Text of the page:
Forensic evidence left behind in the form of markings on the seatbelt system can reveal details of how the belt system was being used and how it performed in a collision. Information about how belt systems are being used and how they perform in the field is useful to the design engineer, but interpreting this forensic evidence can be very difficult. Most studies to date have looked at the evidence left behind after a collision simply to determine if the seat belt was being used. This study undertakes the next step and addresses the question of how the belt system was being used. Test data is also presented to allow investigators to determine if the retractor locked and remained locked during the collision or if it spooled out during the collision. The results of 22 HYGE sled tests were analyzed to investigate the types and patterns of marks left behind.
Technical Paper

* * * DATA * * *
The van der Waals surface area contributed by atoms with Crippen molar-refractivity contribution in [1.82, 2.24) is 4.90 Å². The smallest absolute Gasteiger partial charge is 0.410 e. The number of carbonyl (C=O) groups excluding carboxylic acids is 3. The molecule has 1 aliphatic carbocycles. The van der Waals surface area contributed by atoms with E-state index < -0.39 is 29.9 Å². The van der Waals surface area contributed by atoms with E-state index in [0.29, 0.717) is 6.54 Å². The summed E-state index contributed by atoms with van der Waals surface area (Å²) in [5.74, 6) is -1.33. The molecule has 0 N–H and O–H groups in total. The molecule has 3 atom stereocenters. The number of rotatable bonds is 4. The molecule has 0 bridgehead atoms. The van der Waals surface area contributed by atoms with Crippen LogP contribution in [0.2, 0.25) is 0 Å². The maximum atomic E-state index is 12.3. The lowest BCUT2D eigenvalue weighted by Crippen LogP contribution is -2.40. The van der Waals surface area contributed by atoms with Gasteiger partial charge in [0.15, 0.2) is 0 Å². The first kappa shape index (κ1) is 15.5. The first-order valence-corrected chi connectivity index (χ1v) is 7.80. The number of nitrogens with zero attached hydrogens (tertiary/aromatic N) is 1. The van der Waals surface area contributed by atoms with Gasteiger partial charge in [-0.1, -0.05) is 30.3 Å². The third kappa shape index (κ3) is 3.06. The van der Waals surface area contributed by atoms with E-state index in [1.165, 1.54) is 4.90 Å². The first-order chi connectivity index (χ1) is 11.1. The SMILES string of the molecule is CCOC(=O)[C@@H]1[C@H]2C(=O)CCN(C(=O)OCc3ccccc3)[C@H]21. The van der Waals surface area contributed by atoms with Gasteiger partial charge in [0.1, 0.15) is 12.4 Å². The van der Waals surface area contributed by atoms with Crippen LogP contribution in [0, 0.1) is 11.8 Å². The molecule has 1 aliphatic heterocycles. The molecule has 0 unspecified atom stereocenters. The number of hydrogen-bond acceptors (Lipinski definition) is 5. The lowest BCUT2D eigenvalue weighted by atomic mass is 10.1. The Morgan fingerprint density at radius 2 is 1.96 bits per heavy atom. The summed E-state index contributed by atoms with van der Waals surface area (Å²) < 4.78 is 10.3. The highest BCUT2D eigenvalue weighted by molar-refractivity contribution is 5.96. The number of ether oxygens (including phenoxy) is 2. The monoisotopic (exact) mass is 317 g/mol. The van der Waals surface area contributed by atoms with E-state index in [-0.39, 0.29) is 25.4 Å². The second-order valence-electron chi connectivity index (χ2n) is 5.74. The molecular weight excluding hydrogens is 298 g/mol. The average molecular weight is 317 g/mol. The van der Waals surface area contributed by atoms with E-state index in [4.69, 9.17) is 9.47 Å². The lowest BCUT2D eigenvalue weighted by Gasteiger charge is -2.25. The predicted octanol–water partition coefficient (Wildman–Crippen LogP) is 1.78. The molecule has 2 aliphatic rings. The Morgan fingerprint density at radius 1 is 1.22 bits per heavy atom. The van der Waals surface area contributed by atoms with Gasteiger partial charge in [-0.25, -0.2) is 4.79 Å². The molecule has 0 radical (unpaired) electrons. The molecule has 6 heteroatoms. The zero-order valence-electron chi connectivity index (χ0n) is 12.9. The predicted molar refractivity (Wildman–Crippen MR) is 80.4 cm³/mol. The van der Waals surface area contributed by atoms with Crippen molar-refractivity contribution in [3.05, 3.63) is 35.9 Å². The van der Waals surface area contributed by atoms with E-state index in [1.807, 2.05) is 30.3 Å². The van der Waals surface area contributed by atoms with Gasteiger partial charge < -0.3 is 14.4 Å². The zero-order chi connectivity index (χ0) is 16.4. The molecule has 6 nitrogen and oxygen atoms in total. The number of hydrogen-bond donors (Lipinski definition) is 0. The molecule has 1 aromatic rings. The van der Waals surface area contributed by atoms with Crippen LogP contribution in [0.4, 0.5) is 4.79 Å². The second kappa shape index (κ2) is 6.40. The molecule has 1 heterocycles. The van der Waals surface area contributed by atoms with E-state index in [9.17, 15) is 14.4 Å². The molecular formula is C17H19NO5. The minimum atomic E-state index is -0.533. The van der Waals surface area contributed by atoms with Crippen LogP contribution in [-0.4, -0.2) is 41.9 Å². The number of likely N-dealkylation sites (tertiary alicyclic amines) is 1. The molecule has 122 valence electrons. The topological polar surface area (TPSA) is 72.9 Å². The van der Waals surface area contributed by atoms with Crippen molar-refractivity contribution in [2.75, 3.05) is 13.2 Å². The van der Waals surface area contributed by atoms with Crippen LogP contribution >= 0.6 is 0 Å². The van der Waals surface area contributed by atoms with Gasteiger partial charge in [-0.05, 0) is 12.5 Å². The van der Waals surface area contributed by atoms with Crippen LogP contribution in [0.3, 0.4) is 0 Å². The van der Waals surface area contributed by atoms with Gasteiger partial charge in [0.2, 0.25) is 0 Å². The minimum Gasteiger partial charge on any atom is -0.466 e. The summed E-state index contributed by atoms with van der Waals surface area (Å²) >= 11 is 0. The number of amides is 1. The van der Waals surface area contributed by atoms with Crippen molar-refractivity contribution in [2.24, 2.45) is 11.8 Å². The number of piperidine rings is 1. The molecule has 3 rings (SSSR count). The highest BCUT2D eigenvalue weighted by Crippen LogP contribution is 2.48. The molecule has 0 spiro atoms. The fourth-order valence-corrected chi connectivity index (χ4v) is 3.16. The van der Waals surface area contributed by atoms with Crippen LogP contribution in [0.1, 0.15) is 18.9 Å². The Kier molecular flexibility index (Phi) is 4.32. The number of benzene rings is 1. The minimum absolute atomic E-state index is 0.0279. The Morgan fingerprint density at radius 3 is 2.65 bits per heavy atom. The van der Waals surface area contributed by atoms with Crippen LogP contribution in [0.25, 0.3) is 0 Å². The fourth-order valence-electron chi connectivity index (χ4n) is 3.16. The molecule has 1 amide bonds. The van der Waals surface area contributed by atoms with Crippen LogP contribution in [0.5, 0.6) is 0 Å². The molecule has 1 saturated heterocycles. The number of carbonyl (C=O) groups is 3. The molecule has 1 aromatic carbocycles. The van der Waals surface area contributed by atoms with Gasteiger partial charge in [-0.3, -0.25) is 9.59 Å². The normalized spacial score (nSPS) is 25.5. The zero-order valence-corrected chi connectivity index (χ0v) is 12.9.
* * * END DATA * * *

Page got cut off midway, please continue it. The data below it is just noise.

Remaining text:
Use of Body Mount Stiffness and Damping In CAE Crash Modeling

This paper reports a study of the dynamic characteristics of body mounts in body on frame vehicles and their effects on structural and occupant CAE results. The body mount stiffness and damping are computed from spring-damper models and component test results. The model parameters are converted to those used in the full vehicle structural model to simulate the vehicle crash performance. An effective body mount in a CAE crash model requires a set of coordinated damping and stiffness to transfer the frame pulse to the body. The ability of the pulse transfer, defined as transient transmissibility[1]1, is crucial in the early part of the crash pulse prediction using a structural model such as Radioss[2]. Traditionally, CAE users input into the model the force-deflection data of the body mount obtained from the component and/or full vehicle tests. In this practice, the body mount in the CAE model is essentially represented by a spring with the prescribed force-deflection data.
Technical Paper

Air Bag Parameter Study with Out-Of-Position Small Female Test Devices